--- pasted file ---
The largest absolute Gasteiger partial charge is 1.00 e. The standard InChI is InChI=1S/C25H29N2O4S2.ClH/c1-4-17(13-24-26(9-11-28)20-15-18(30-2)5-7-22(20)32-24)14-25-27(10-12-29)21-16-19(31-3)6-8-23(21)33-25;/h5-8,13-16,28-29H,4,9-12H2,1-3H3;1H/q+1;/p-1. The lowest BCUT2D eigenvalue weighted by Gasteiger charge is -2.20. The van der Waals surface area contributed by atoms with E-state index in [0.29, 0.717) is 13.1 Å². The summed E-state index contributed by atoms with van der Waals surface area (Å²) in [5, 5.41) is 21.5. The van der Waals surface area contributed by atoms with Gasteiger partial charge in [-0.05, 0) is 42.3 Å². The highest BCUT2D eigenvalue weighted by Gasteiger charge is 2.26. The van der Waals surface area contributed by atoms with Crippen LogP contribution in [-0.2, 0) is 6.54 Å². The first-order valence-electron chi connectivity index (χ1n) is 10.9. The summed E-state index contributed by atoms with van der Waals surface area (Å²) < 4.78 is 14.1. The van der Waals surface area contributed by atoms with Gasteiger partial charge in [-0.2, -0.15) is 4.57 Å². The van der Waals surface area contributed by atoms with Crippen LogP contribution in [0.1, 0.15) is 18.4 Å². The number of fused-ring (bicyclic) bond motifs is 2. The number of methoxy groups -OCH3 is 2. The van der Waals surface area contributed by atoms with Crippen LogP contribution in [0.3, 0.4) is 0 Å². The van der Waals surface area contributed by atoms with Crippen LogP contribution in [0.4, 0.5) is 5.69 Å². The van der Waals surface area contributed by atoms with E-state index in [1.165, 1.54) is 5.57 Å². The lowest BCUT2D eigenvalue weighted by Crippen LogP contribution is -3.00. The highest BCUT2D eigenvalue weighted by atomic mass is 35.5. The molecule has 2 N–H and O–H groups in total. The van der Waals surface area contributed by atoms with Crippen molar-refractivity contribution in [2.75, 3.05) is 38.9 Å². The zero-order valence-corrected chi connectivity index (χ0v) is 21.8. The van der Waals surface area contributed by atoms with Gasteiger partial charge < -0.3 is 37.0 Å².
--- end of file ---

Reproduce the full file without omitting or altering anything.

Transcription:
The largest absolute Gasteiger partial charge is 1.00 e. The standard InChI is InChI=1S/C25H29N2O4S2.ClH/c1-4-17(13-24-26(9-11-28)20-15-18(30-2)5-7-22(20)32-24)14-25-27(10-12-29)21-16-19(31-3)6-8-23(21)33-25;/h5-8,13-16,28-29H,4,9-12H2,1-3H3;1H/q+1;/p-1. The lowest BCUT2D eigenvalue weighted by Gasteiger charge is -2.20. The van der Waals surface area contributed by atoms with E-state index in [0.29, 0.717) is 13.1 Å². The summed E-state index contributed by atoms with van der Waals surface area (Å²) in [5, 5.41) is 21.5. The van der Waals surface area contributed by atoms with Gasteiger partial charge in [-0.05, 0) is 42.3 Å². The highest BCUT2D eigenvalue weighted by Gasteiger charge is 2.26. The van der Waals surface area contributed by atoms with Crippen LogP contribution in [-0.2, 0) is 6.54 Å². The first-order valence-electron chi connectivity index (χ1n) is 10.9. The summed E-state index contributed by atoms with van der Waals surface area (Å²) < 4.78 is 14.1. The van der Waals surface area contributed by atoms with Gasteiger partial charge in [-0.2, -0.15) is 4.57 Å². The van der Waals surface area contributed by atoms with Crippen LogP contribution in [0.1, 0.15) is 18.4 Å². The number of fused-ring (bicyclic) bond motifs is 2. The number of methoxy groups -OCH3 is 2. The van der Waals surface area contributed by atoms with Crippen LogP contribution in [0.3, 0.4) is 0 Å². The van der Waals surface area contributed by atoms with Crippen LogP contribution in [0.4, 0.5) is 5.69 Å². The van der Waals surface area contributed by atoms with E-state index in [1.165, 1.54) is 5.57 Å². The lowest BCUT2D eigenvalue weighted by Crippen LogP contribution is -3.00. The highest BCUT2D eigenvalue weighted by atomic mass is 35.5. The molecule has 2 N–H and O–H groups in total. The van der Waals surface area contributed by atoms with Crippen molar-refractivity contribution in [2.75, 3.05) is 38.9 Å². The zero-order valence-corrected chi connectivity index (χ0v) is 21.8. The van der Waals surface area contributed by atoms with Gasteiger partial charge < -0.3 is 37.0 Å².